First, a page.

The telecoms regulator has warned O2 (Telefonica UK) that there are “reasonable grounds” for believing that they failed to provide “accurate and complete answers” as part of last year’s investigation into the mobile operator’s Traffic Management practices on their 3G and 4G network.
At present the EU’s related Net Neutrality rules are applied using a self-regulatory approach in the UK via the 2016 Open Internet Code. This requires providers to treat all internet traffic equally without discrimination, restriction or interference (here). Essentially the code means that broadband ISPs and mobile operators cannot impose excessive restrictions against legal internet traffic, albeit with caveats for network management and security purposes etc.
In keeping with that Ofcom is understood to have raised a number of concerns with O2 last year, which resulted in the operator providing signed assurances and committing them to making a number of key changes by 30th April 2019.
O2’s Planned Changes
* To stop compressing streamed video content across their network, which is known as ‘rate control’; and
* To stop compressing any web content or images to manage traffic.
NOTE: O2 also confirmed that it has stopped using the Vasona platform to prioritise video and social media traffic when there is temporary congestion on the network. In addition, O2 also provided written assurances that:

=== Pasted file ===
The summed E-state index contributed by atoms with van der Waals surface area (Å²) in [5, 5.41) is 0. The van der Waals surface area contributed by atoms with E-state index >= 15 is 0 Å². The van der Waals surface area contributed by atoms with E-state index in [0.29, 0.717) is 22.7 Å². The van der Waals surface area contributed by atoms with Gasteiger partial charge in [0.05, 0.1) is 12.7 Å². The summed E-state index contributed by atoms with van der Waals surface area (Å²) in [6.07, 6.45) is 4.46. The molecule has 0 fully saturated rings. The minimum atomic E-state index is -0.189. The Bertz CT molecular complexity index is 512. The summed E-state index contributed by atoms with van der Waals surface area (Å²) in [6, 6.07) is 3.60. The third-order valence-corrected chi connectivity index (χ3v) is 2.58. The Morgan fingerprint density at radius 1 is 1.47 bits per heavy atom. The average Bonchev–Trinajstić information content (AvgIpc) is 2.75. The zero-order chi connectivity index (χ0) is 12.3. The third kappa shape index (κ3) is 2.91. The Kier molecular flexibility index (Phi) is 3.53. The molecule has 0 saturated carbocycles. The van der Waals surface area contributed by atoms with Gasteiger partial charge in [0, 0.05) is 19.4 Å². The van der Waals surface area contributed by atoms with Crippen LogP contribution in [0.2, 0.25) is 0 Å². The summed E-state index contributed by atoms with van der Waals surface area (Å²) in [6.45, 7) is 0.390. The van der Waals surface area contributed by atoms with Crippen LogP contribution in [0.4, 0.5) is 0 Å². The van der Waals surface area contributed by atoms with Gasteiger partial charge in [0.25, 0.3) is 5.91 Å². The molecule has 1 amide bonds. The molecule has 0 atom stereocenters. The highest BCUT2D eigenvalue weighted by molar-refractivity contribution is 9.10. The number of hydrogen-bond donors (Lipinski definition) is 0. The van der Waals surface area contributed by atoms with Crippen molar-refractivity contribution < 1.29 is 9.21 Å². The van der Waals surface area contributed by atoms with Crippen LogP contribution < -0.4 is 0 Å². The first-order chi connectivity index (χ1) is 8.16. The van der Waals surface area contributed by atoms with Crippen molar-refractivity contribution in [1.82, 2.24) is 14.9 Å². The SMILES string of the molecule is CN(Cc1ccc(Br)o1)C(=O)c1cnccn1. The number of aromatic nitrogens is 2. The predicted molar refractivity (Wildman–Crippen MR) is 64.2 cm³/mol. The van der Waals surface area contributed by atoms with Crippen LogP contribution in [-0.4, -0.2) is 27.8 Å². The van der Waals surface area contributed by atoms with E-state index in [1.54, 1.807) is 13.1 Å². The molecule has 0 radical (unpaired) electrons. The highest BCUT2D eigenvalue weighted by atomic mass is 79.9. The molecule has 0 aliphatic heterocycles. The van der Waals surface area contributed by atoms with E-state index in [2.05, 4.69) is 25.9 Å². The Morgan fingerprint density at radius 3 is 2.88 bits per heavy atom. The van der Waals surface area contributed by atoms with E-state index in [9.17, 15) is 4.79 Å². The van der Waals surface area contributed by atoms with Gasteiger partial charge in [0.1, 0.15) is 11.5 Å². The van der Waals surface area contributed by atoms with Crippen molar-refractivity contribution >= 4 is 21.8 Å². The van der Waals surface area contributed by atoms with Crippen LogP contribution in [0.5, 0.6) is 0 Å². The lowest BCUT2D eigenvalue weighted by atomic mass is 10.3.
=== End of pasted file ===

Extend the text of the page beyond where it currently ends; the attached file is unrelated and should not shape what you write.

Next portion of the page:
* It will not reinstate these (or any similar) traffic management practices without telling us and updating its website first; and
* It will write to Ofcom as soon as possible, and no later than 30 April 2019, to confirm its compliance with these commitments.
The regulator was satisfied with those assurances and has chosen to take no further action, although they have decided to challenge O2 over the operator’s initial response (in February 2018) to a related information request about its Traffic Management practices (here).
According to Ofcom, O2 may have “failed to comply with the obligations imposed in the Request, by not providing accurate and complete information in its initial response.” The regulator has now issued O2 with a notification of their findings and will give them an opportunity to respond, before publishing their final decision.
Ofcom has various powers to require changes or impose penalties upon providers that don’t follow their rules.